The JDU also claimed that it had a bigger share in seat-sharing as part of the NDA in the 2010 and October 2005 assembly elections. In 2010, the JDU and BJP had contested 139 and 102 seats, respectively, leaving two for independent candidates in the 243-member Bihar legislative assembly. While Nitish Kumar’s JDU won 115 seats, its ally BJP secured 91 seats. In the October 2005 assembly elections, too, the JDU and BJP had contested 139 and 102 seats and secured 88 and 55 seats, respectively.

Going by the 2019 Lok Sabha formula, the chances of JDU and BJP contesting 103 seats each, leaving 37 seats for the LJP, appear more plausible in 2020. But the JDU, which claims to be the big brother by virtue of its substantial vote base among the extremely backward castes (EBCs) and Dalits, may stick to the 2010 and 2005 formula for a bigger share in terms of seats.

However, the hard-bargainer Nitish does not have his supporters like Arun Jaitley in the BJP now. It is also not the age of A B Vajpayee or L K Advani, who were soft towards the allies just to secure enough number of seats with the support of allies’ vote bank.

As things stand today, the BJP, led by hardliners Narendra Modi and Amit Shah, has secured more than the magic number on its own in the Lok Sabha polls. Though the BJP valued the allies inducting one MP each from them into the union council of ministers, senior state party leaders made it clear that the BJP will now pander the allies only to the extent possible.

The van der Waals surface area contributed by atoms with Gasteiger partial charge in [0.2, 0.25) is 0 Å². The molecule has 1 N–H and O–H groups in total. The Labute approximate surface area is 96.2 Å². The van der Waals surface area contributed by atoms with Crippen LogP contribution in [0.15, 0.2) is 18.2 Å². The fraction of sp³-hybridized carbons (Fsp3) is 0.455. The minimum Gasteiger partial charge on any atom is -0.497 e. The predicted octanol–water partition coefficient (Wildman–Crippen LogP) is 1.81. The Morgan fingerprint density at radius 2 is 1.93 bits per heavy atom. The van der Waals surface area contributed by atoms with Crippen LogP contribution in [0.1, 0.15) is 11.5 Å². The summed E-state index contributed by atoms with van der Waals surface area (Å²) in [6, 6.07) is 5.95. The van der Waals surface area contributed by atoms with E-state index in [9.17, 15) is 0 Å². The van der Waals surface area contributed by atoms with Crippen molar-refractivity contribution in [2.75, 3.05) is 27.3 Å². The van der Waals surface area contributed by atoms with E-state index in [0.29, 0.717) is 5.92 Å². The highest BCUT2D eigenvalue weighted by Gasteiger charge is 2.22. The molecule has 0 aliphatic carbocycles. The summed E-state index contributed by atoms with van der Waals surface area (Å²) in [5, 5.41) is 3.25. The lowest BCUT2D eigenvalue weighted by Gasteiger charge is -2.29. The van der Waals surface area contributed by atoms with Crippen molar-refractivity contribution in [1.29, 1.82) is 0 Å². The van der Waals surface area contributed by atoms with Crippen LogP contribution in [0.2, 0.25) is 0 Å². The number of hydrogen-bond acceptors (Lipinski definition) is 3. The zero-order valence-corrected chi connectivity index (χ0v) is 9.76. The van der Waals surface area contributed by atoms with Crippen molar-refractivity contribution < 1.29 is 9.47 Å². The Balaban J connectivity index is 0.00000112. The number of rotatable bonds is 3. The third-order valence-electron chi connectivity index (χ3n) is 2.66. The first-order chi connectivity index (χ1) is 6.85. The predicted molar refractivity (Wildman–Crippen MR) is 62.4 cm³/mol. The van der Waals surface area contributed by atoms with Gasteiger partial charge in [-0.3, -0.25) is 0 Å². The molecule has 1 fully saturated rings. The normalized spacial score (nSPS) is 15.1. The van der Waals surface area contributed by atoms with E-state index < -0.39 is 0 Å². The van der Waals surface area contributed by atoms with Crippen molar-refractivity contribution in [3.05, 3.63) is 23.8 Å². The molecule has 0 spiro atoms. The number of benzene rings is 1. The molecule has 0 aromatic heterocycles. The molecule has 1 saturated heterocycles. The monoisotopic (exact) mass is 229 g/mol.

Notwithstanding the differences, the JDU and BJP need each other and do not want the NDA to disintegrate for the benefit of the grand alliance. Therefore, it is deemed necessary to clear the misunderstandings that have cropped up between the two parties after a series of controversies in the recent past.

Besides the hitch on the number of seats each party would contest, there could be changes in the profile of some seats held by each party. The BJP will have to do much exercise on nearly 50 assembly seats as it had won only 53 seats in 2015.

A top leader in BJP said both the alliance partners will fight the Bihar assembly elections jointly and the seat-sharing formulae adopted in the last Lok Sabha elections would be followed this time as well. The relationship between the two parties is ‘on track’ and the minor differences apparent today will disappear much before the assembly polls, he said.

To a query about the chances of BJP and JDU contesting the elections separately in Bihar, he said that this was ‘impractical’ and will prove damaging for both the parties.

The relationship between the two NDA allies since 1996 had witnessed ups and downs since the appearance of posters of Narendra Modi and Nitish Kumar shaking hands together and newspaper advertisements lauding aid of Rs 5 crore to Bihar for Kosi flood victims given by the Gujarat government.

The photo of a May 2009 NDA rally in Ludhiana upset Nitish so much that he had cancelled the dinner he was to host for the visiting BJP leaders for national executive meet in Patna.

After nearly 17 years on the NDA bandwagon, the JDU and BJP parted company in 2013 when Narendra Modi was declared the prime ministerial candidate of the BJP for the 2014 polls. In 2015, Nitish fought assembly polls with the RJD and notched a spectacular tally to become the chief minister. But he made a flip again in July 2017 by deserting the grand alliance and became chief minister with the help of the BJP in a dramatic turn of events.

With the differences persisting, it is to be seen whether Nitish continues with the NDA in the 2020 polls.

(The author is a senior journalist. Views expressed are personal.)